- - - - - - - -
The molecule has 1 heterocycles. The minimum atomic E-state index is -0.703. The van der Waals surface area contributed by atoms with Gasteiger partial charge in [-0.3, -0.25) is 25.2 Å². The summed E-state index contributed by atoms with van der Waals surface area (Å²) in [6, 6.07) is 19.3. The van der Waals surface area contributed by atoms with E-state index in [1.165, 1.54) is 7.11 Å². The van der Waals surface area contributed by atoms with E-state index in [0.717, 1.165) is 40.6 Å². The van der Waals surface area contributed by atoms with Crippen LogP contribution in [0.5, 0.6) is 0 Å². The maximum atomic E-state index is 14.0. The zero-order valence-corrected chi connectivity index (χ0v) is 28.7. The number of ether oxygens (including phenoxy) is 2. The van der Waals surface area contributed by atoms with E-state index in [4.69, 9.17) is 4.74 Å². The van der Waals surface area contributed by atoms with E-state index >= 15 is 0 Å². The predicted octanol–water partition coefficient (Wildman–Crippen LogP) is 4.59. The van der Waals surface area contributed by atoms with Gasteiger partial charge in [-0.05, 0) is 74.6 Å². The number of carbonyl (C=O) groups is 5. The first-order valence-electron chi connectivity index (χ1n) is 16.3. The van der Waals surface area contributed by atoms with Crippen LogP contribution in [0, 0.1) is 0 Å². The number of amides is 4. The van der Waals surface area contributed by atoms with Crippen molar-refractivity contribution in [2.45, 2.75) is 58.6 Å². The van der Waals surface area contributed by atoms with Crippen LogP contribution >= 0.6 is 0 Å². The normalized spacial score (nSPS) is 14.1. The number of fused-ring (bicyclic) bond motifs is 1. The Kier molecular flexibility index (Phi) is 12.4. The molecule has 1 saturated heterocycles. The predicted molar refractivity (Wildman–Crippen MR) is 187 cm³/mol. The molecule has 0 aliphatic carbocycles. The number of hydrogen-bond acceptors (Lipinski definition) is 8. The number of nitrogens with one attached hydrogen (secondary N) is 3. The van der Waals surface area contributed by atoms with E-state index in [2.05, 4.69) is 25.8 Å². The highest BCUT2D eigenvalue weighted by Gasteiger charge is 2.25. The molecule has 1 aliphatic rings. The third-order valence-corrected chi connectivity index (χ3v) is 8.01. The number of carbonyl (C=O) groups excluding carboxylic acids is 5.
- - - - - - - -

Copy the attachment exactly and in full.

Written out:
The molecule has 1 heterocycles. The minimum atomic E-state index is -0.703. The van der Waals surface area contributed by atoms with Gasteiger partial charge in [-0.3, -0.25) is 25.2 Å². The summed E-state index contributed by atoms with van der Waals surface area (Å²) in [6, 6.07) is 19.3. The van der Waals surface area contributed by atoms with E-state index in [1.165, 1.54) is 7.11 Å². The van der Waals surface area contributed by atoms with E-state index in [0.717, 1.165) is 40.6 Å². The van der Waals surface area contributed by atoms with Crippen LogP contribution in [0.5, 0.6) is 0 Å². The maximum atomic E-state index is 14.0. The zero-order valence-corrected chi connectivity index (χ0v) is 28.7. The number of ether oxygens (including phenoxy) is 2. The van der Waals surface area contributed by atoms with E-state index in [4.69, 9.17) is 4.74 Å². The van der Waals surface area contributed by atoms with E-state index >= 15 is 0 Å². The predicted octanol–water partition coefficient (Wildman–Crippen LogP) is 4.59. The van der Waals surface area contributed by atoms with Gasteiger partial charge in [-0.05, 0) is 74.6 Å². The number of carbonyl (C=O) groups is 5. The first-order valence-electron chi connectivity index (χ1n) is 16.3. The van der Waals surface area contributed by atoms with Crippen LogP contribution in [0, 0.1) is 0 Å². The number of amides is 4. The van der Waals surface area contributed by atoms with Crippen molar-refractivity contribution in [2.45, 2.75) is 58.6 Å². The van der Waals surface area contributed by atoms with Crippen LogP contribution >= 0.6 is 0 Å². The normalized spacial score (nSPS) is 14.1. The number of fused-ring (bicyclic) bond motifs is 1. The Kier molecular flexibility index (Phi) is 12.4. The molecule has 1 saturated heterocycles. The predicted molar refractivity (Wildman–Crippen MR) is 187 cm³/mol. The molecule has 0 aliphatic carbocycles. The number of hydrogen-bond acceptors (Lipinski definition) is 8. The number of nitrogens with one attached hydrogen (secondary N) is 3. The van der Waals surface area contributed by atoms with E-state index in [2.05, 4.69) is 25.8 Å². The highest BCUT2D eigenvalue weighted by Gasteiger charge is 2.25. The molecule has 1 aliphatic rings. The third-order valence-corrected chi connectivity index (χ3v) is 8.01. The number of carbonyl (C=O) groups excluding carboxylic acids is 5.